When I started my distro-hopping journey experimenting with various Linux distros, I noticed a pattern where one set of distros used apt commands while the other set of distros used the dnf or yum command to install software on my system.
Let’s go ahead and look at a list of Linux Distros that use the apt commands.
List of Distros that use apt commands
- Linux Mint
- bodhi linux
and the list can go on and on!
But why do all these distros use apt commands and more importantly why do others don’t? Let’s address these questions in the coming sections!
Why do all these distros use apt commands?
To understand this we must first address the question “what are package managers?” So let’s see that first and then come back to this question.
What are Package managers?
The package manager’s duty in a Linux system is to manage the installing, removing, upgrading and downgrading the software packages.
I suggest you read this article
to understand it better. The above article explains
- what are packages
- contents of packages
- need for package managers
- functions of package managers and
- architecture of package managers.
If you haven’t already, go ahead and read that article and come back to this one!
Now that you have understood what package managers are, let’s go and look at 2 main types of distros
- original distros and
- derivative distros
Making a Linux distro from zero involves a lot of work to put all the packages and the Linux kernel together into a single “distributable” Operating system.
Original distributions are those that are made this way from zero. In other words, these original ones take the kernel, GNU utilities, application software, etc. and combine them into an installable operating system and distribute them to the end-users usually over the internet. Popular examples of original distros include Debian, RedHat, Slackware, etc.
Derived distros are ones that take one of these original distributions, make some changes to it, so that its more suitable for a specific purpose and then distribute them as an installable operating system.
Debian is the original distro here that used apt commands and all the distros derived from it also use the same package management system as their defaults.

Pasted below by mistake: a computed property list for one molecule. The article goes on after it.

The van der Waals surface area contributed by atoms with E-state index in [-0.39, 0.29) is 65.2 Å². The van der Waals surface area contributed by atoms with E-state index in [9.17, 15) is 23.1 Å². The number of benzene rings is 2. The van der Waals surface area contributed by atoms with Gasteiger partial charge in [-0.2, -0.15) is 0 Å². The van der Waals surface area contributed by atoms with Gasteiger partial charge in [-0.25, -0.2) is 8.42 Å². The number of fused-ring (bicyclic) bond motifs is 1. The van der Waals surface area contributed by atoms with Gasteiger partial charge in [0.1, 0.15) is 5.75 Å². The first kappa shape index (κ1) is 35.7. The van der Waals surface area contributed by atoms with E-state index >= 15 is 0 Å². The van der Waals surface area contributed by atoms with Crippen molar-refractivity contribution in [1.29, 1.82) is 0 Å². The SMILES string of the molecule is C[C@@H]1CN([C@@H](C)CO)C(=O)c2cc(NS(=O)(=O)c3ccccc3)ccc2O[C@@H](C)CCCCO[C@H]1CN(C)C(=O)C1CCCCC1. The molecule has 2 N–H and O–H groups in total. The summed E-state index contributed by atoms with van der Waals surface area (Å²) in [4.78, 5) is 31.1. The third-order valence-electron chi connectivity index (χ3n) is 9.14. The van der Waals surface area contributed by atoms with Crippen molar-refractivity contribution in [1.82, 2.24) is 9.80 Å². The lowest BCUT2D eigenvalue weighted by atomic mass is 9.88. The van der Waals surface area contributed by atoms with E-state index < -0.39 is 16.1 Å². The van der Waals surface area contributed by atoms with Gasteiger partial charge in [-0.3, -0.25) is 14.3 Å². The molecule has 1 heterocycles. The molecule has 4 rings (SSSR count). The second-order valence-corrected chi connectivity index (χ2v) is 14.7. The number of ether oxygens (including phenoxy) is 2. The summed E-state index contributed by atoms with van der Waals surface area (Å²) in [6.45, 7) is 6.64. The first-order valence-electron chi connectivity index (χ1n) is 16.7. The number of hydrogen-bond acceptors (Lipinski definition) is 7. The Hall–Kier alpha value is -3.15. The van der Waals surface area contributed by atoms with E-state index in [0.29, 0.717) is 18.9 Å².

Examples of derived distros include all the distros in the list shown at the beginning of the article that uses apt commands (other than Debian of course!)
You can have a look at the entire family tree of Linux over at distrowatch.com in this link
List of other famous Package Managers
Some of the other famous package managers can include the following
- RPM (RedHat Package Manager) & yum/dnf: RedHat Enterprise Linux and most its derivatives
- pacman/AUR : Arch Linux
- Portage/emerge: Gentoo
- Nix/Guix : Slackware
Can you use apt commands on the RedHat family?
Yes, you can use the “apt” commands on other systems too. But like I explained in this article apt can only work with packages that follow the .deb format. So the packages you that we are trying to install or remove or update must be in the .deb format!
For example, you can’t open an excel “.csv” document using Microsoft word and expect it to work just fine. Similarly, apt can only work with .deb files!
(Update: There are tools like “apt-rpm” (PC LinuxOS), where apt tool has been ported to be used with rpm packages, but strictly speaking, the original “apt” is designed to be used with .deb packages. Credits: ForgeAus)
You can still use def on Debian based distros or other Linux distros using tools like “alien” which converts between .deb and .rpm package formats, but the hassle to make everything work is not worth the effort, as conversions will bring their own set of problems in some circumstances.
So my advice is to stick to the default package managers that come with the Distros and learn their commands instead of trying to fit a square peg into a round hole!
And with that, I will conclude this article!
I hope you guys enjoyed this article and learned something useful.
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